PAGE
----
Scarpa Maestro Review

A flat, comfortable trad-climbing solution with all the power and performance of a high-end sport-climbing shoe.

At some point, I suspect I will run out of good things to say about Scarpa climbing shoes, but that day hasn’t arrived yet. Over the past few months, I’ve put the new Scarpa Maestro to the test, and have determined that the Maestro is, as its name suggests, a polymath of rock types, grades, styles, and angles.

MaestroThe Maestro is a flat-ish all-around shoe that’s probably best suited for trad climbing applications, but could really be used as a “quiver of one” shoe that will perform at a high level in other genres of climbing as well.

This lace-up has a straight and slightly downturned shape with a medium-to-low angled toe box. For all-day edging, the Maestro competes head-to-head with another favorite of mine, the La Sportiva “Air Tommys” (aka TC Pros). Indeed, the Maestro comes in a Mid version that boasts a bit of ankle protection—which I didn’t test—but this fact seems to suggest that Scarpa had the TC Pros in mind when releasing this competitor. The two shoes’ high performances are quite similar, actually, though I would describe the Maestro as a slightly softer, slightly narrower, and perhaps even slightly more comfortable version of the TC Pros.

Where to Buy

Backcountry.com REI

Where it Excels

The Maestro is really built for all-day edging. With the right sizing, the Maestro can be worn all day without being removed. I brought these shoes on a recent trad-climbing trip to Wales, where I climbed one- to three-pitch limestone sea cliff routes. I really couldn’t have selected a more appropriate shoe for this trip, which involved lots of scrambling around, rapping down, and climbing vertical face routes all day long.

Big Issue-3

As someone who primarily sport climbs, the Maestro felt familiar, like a modern, high-end sport climbing shoe, only it was comfortable enough to wear all day—even while belaying. I never had to take it off and felt perfectly comfortable with my footwork on routes up to 5.11/5.12.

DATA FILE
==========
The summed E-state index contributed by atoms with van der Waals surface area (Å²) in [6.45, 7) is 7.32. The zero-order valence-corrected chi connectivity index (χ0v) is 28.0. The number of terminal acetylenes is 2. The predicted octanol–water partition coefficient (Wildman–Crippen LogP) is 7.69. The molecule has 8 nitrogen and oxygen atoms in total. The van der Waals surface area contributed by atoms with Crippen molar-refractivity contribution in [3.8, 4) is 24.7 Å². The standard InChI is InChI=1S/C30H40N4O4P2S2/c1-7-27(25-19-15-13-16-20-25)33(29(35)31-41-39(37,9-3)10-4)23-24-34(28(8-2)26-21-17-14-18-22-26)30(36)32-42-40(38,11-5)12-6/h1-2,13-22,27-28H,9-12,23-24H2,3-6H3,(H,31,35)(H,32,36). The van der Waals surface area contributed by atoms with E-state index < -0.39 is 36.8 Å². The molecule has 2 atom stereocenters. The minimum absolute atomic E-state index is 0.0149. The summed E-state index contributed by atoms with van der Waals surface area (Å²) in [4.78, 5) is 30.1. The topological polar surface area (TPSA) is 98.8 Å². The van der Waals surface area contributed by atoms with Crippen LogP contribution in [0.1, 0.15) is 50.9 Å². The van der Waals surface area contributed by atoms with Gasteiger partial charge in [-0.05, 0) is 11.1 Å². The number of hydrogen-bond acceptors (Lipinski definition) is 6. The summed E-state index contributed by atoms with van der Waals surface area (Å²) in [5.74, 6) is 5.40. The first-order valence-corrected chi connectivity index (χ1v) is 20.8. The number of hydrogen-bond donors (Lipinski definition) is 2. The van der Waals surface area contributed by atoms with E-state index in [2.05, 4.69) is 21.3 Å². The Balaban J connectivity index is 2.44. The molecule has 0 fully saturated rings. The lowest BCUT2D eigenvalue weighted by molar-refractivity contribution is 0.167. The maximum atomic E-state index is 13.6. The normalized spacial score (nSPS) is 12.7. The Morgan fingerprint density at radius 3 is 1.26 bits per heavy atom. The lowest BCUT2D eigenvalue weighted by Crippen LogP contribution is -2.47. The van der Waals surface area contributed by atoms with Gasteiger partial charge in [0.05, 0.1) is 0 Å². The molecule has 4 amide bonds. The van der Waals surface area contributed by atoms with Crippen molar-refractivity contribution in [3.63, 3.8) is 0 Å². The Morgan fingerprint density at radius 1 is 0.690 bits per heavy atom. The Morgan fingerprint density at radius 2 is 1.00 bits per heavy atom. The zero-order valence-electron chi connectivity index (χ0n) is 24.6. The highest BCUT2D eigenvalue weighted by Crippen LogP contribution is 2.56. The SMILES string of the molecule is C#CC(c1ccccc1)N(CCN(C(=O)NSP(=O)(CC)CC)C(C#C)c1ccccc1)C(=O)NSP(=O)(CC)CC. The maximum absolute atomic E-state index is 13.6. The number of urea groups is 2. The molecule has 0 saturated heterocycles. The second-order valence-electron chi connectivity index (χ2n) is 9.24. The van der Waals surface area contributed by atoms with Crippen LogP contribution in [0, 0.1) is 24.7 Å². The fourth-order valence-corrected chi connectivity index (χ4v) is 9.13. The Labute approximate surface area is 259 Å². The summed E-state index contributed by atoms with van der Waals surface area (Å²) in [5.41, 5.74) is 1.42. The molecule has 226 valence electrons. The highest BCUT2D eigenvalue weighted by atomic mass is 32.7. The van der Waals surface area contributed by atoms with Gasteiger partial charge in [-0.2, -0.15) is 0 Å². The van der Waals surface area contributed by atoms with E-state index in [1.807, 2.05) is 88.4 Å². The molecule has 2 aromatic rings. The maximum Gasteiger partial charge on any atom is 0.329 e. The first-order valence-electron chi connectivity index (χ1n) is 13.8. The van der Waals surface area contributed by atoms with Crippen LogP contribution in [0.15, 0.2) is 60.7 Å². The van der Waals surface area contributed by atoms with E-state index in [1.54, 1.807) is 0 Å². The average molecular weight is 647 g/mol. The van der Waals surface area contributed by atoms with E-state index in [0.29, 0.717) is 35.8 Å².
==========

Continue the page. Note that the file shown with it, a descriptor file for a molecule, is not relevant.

Where it Comes Up Short

The Maestro isn’t the best crack-climbing shoe, so I wouldn’t recommend it for destinations with a high concentration of crack climbing, places like Yosemite or Indian Creek. This shoe would be more at home in the Gunks, Eldo, City of Rocks, Black Canyon, etc.

The toe box is simply a bit too narrow to make it a true crack-climbing shoe. When climbing cracks, I’m looking for shoes that give my toes room to be stretched flat. With the Maestro, although my big toe had ample room, the narrow/truncated toe box scrunched the rest of my toes a bit too much, making crack climbing even more painful than usual.

I have a medium-sized foot width, so if you have really narrow feet, this shoe could potentially work well for crack climbing. I would love to see Scarpa (or whomever) come up with a true high-performance crack slipper. The Maestro is definitely on the right track here, but the narrow toe box limits it to primarily face routes.

Sizing

I wear 42 or 42.5 in other Scarpa sport-climbing shoes such as the Drago/Furia, etc. I sized up to a 43 in the Maestro, which is my street shoe size. With a little break-in period, this was a perfect size for me and I probably wouldn’t want to go much bigger than this.

Bottom Line

The quality and performance of Scarpa’s line of climbing shoes continue to impress me and be my go-to footwear. The Maestro is a great addition to Scarpa’s line and is a wonderful shoe for vertical routes where edging and comfort are needed.

Where to Buy

Backcountry.com REI